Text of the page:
Use equal parts of rice, urad dal and amaranth.

Use equal parts of rice, urad dal and amaranth.

The recipe is quite simple. Read the rest of this entry »

Proso Millet Idlis (and Dosas)

In Recipes on 6 July 2015 at 6:23 pm

My friend Hema in New Jersey asked me, how can I use local grains in the United States?   While there are several wonderful cookbooks featuring such American staples as buckwheat, barley, rye it is not as easy to find recipes using millet and many recipes using these traditional yet less common grains call for even more specialized ingredients.  Of course it is well worth the effort, but what if you want to make something simple with millet right now?

Proso Millet Idli

Proso Millet Idli

One way to jump right into using locally grown millets is to make idlis with them.  Black gram, water and salt are the only other ingredients you need.  Read the rest of this entry »

Swanky Little Millet Idli & Dosa

In Recipes on 1 March 2015 at 1:28 pm

Well well well, aren’t we getting adventurous?  These Swanky Little Millet Idlis have no rice at all, not that we don’t love rice, but if you were looking for ways to eat more millets (aren’t we all?) I can’t say enough about సామలు known in English as Little Millet and in Punjabi as Swank.  Yes, Swank.  So here are the names in various languages – check if your store has them so that you can get your swank on!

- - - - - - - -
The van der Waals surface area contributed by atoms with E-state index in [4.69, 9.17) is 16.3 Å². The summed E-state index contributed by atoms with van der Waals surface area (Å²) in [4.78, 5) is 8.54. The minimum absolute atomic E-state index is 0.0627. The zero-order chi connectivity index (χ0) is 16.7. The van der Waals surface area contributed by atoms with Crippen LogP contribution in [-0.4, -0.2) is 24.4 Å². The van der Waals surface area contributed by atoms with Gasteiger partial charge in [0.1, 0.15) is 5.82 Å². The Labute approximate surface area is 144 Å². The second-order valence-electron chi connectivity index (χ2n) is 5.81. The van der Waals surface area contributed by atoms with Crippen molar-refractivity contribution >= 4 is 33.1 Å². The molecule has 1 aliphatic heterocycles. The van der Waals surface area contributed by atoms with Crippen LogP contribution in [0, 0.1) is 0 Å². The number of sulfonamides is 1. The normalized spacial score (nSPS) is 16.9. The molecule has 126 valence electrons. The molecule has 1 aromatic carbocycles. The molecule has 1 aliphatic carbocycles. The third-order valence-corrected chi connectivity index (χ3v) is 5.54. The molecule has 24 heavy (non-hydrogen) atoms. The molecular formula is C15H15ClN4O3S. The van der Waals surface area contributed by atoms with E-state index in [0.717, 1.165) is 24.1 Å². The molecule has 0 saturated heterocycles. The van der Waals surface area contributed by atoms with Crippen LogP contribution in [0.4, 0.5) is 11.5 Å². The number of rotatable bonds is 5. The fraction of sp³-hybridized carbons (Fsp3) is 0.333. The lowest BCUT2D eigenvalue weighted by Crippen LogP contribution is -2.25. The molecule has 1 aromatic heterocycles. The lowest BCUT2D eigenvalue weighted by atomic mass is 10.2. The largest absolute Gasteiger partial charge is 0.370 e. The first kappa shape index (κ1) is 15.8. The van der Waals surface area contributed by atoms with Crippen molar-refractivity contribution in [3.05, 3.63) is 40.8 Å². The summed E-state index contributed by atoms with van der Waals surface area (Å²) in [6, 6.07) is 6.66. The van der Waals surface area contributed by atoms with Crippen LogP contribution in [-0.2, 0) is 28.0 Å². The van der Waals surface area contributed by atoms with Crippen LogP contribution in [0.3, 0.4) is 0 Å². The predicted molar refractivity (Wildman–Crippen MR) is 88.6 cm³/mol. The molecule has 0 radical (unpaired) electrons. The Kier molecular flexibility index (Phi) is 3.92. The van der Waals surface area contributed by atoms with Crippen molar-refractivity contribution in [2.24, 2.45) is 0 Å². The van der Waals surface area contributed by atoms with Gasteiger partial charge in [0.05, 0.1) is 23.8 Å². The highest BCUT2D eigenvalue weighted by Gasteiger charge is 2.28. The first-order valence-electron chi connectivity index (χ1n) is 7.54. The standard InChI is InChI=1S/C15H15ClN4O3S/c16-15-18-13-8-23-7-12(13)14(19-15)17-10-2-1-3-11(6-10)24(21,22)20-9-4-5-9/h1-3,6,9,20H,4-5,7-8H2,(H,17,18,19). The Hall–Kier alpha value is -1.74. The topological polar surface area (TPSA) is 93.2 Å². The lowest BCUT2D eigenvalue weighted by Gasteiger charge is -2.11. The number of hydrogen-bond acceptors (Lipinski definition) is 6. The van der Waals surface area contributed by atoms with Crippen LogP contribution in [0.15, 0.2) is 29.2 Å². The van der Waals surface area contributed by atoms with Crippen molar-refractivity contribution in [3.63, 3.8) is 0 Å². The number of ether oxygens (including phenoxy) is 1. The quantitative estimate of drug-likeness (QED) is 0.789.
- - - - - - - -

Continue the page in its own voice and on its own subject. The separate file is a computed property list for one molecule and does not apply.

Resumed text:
sama and urad mini idlis4

Little Idlis made of Little Millet and Urad.

Hindi: Kutki, Shavan | Gujarati:  Gajro, Kuri| Kannada: Same, Save
Marathi:  Sava, Halvi, Vari | Oriya:  Suan
Punjabi: Swank | Tamil:  Samai | Telugu: Samalu

The idlis are very easy to prepare.  Note that the grey color comes from the chilka (peel) of the urad and not from the millet which is an off-white or beige color.   You can use the same batter to make dosas or uttappams. Read the rest of this entry »

Kodo Millet Idli and Dosa – easier done than said

In Recipes on 15 January 2015 at 11:32 am
Kodo millet idli served with pacchadi and sambar

Kodo millet idli served with pacchadi and sambar

If you were looking for a way to eat more and different millets, then you have come to the right place.   After years of talking about millets I realized I had only been using finger millet and more recently foxtail millet whereas there are so many more kinds of millet!  Was I ready to expand my millet horizons? Read the rest of this entry »